How long can the city school system avoid the "L" word?
We wrote a story today about the reorganization of Baltimore city schools' central office, during which 89 employees were notified that their positions would be eliminated, and they would be placed in a pool to vie for roughly 160 open positions--if they're qualified and have a satisfactory evaluation.
The new reorganization also increases the number of full-time employees in school support "networks" from 50 to 169. This will undoubtedly be appreciated by schools who will have to make some tough staffing calls.
The school system did not indicate which departments were affected in the reorganization, saying that the new chart would be unveiled on Tuesday at the city school board meeting. Note that in the past, reorganizations have sought to decentralize and shrink administration. The school system revealed at the final hour yesterday that that central staff has grown by at least 9 in the last year.
In my attempt to dissect this reorganization, I'm noticing an interesting trend: no matter how obvious the equation is, the school system will not utter the "L" word.
In the case of the reorganization, I specifically asked if there were/would be be layoffs, and was told, "we have identified 89 employees whose current positions will not exist in the new organization and are being asked to identify other positions either inside or outside the organization."
Am I missing something?
When a person is ultimately left unemployed because their position has been eliminated--it's a layoff.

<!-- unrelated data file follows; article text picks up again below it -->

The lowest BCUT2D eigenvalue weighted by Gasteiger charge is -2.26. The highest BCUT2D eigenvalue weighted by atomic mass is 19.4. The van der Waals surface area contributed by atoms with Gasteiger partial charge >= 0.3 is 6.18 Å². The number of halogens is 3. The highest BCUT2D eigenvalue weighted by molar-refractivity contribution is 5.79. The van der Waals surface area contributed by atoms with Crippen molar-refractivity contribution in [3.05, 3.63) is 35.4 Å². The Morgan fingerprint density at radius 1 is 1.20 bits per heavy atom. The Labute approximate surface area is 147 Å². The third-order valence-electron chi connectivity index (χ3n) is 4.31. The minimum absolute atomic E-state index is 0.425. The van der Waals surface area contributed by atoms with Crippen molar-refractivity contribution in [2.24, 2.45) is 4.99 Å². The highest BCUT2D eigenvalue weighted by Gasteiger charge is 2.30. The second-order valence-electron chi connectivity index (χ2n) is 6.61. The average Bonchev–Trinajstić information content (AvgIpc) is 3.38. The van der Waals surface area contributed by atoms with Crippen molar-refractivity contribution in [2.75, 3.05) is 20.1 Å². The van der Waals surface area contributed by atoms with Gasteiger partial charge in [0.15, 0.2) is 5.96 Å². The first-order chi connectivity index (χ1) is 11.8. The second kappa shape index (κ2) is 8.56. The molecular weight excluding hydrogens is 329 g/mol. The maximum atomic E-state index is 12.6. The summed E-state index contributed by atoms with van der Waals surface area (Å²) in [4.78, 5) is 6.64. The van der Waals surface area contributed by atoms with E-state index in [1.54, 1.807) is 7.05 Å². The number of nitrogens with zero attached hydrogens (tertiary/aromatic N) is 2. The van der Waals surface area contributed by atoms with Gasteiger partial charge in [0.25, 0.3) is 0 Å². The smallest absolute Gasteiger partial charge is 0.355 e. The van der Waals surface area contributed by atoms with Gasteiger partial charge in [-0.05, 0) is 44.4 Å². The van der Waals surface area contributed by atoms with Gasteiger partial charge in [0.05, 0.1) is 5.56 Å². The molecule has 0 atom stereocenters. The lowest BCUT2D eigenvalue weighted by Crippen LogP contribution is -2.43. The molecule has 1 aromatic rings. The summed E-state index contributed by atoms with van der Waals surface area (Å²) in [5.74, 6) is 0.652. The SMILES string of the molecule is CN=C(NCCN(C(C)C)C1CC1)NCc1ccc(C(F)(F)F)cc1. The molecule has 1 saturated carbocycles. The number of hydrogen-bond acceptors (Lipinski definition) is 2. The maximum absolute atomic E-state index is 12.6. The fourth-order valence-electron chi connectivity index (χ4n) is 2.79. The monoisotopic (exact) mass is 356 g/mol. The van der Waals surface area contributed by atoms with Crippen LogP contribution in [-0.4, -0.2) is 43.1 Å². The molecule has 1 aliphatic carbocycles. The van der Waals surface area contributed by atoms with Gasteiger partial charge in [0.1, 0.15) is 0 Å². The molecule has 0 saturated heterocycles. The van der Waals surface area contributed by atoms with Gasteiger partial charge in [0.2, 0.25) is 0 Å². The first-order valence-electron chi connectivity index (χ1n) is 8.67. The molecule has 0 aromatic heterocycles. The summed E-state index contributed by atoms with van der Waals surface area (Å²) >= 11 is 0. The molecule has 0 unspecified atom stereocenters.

We'll see how this evasion holds up if the school system grants my request to identify schools that lost the most money this year, and we hopefully get answers about how many teachers and school staff are left without jobs. We were already told that there will be a decrease in teaching positions.
And, presumably, when there are more people than positions--unless,there is another multi-million dollar surplus of teachers carried this year--it results in.....??
As I start my first budget season with the school system, I feel fortunate that decoding its responses for the past year has become a bit of a hobby.
But, since the budget will be released relatively late this year--being presented and passed in the same month-- I hope the city takes a cue from other districts in the nation that are facing the same tough decisions when it comes to the cost of personnel.
It's evident that Baltimore is in the same boat as other school districts that are trying to do more with less, and unfortunately that will result in a loss of jobs. The only difference is that those other districts are calling it how it is.